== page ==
4. A comprehensive marketing strategy
Talk about how your E2 visa business will reach potential customers in the target market and engage with these folks. It is a big help if you already have contacts, meetings, and letters of intent.
If your new business venture is a franchise, then franchisors typically cover marketing or marketing education. They help with website setup, search engine optimization, apps, mobile orders, social media, and more.
5. Detailed personnel strategy
Demonstrate that your business or company will create more than one job for people in the area. Cover your hiring plan for the next five years as an E 2 treaty investor. List each job you plan to hire for, job descriptions, and outline how many employees you intend to hire.
6. Your credibility and capability
For the E2 visa application process, you must have already started committing to the business and investing in it before you know whether the visa is approved. Also, the lower the cost of the business and its expenses, the higher your investment should be.
You must show that you have possession of your investment funds and control over them.
- Provide documentation of the funds’ sources (savings, sales of assets or property, income, etc.) and show the money’s paper trail.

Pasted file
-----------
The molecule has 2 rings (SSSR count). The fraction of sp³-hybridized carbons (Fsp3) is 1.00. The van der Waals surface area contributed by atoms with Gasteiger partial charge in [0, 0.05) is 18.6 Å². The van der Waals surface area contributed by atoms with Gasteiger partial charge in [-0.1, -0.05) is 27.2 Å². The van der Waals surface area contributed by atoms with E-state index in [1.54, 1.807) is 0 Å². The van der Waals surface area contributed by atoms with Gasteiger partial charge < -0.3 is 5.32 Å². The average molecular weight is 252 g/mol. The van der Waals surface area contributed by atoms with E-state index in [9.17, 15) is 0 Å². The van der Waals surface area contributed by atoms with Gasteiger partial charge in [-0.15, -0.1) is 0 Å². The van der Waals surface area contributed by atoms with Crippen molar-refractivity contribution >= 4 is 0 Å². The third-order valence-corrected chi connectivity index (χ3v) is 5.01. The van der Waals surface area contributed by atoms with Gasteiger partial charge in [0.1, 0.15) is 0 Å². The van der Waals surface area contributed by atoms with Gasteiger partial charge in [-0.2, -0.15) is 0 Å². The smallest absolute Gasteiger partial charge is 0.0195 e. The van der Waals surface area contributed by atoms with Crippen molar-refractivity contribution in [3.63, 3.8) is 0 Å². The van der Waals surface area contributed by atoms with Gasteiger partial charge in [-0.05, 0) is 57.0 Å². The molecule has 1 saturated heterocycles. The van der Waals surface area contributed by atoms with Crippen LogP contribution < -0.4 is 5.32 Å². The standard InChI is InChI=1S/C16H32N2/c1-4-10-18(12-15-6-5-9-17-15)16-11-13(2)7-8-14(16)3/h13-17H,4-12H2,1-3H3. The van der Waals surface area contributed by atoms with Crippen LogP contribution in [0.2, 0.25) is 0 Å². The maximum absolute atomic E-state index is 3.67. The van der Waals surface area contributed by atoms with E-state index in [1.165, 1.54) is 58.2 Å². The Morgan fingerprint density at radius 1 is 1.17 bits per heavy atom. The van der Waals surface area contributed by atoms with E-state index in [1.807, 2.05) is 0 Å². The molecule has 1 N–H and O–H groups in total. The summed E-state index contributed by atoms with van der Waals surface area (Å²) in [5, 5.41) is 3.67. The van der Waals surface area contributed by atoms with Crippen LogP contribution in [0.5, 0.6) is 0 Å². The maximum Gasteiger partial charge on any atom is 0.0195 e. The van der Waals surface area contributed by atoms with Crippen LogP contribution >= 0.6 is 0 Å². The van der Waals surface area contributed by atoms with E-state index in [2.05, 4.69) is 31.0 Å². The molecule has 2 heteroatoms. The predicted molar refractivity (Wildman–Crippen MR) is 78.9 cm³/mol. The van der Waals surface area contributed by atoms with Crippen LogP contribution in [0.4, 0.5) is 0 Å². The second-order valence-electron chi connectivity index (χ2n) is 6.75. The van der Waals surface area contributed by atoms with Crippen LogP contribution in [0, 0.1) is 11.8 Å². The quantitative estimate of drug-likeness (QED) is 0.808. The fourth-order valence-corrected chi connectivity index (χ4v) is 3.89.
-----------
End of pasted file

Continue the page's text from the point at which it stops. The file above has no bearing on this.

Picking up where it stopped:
- Submit evidence that your investment meets E2 investor visa guidelines as being substantial. The “substantial” test means you explain why your investment is considered in proportion to the venture as a whole and its needs.
- Use bank records, receipts, invoices, and more to document expenses you’ve paid for. They may include legal and professional fees, business setup costs, office expenses, equipment purchases, and prepaid leases. Not all must be paid in the United States.
You are allowed to have a U.S. bank account with cash in anticipation of paying employee salaries and other working capital expenses. However, this account by itself is not acceptable if you have not paid most other expenses.
If you are buying an existing business (versus starting one), the purchase price goes a long way toward proving substantial investment.
- You do need to show that you’ve also covered expenses such as professional fees and services.
- Look for a business that costs at least $100,000 to $150,000. Anything less probably does not meet USCIS scrutiny.
- Put the money for the purchase into an escrow account in the United States. The funds should be released upon investor visa approval.
If you’re getting financing from a third party, keep it at 25 percent or less of your total investment. When you have 75-plus percent of your own funds invested, it shows you have skin in the game.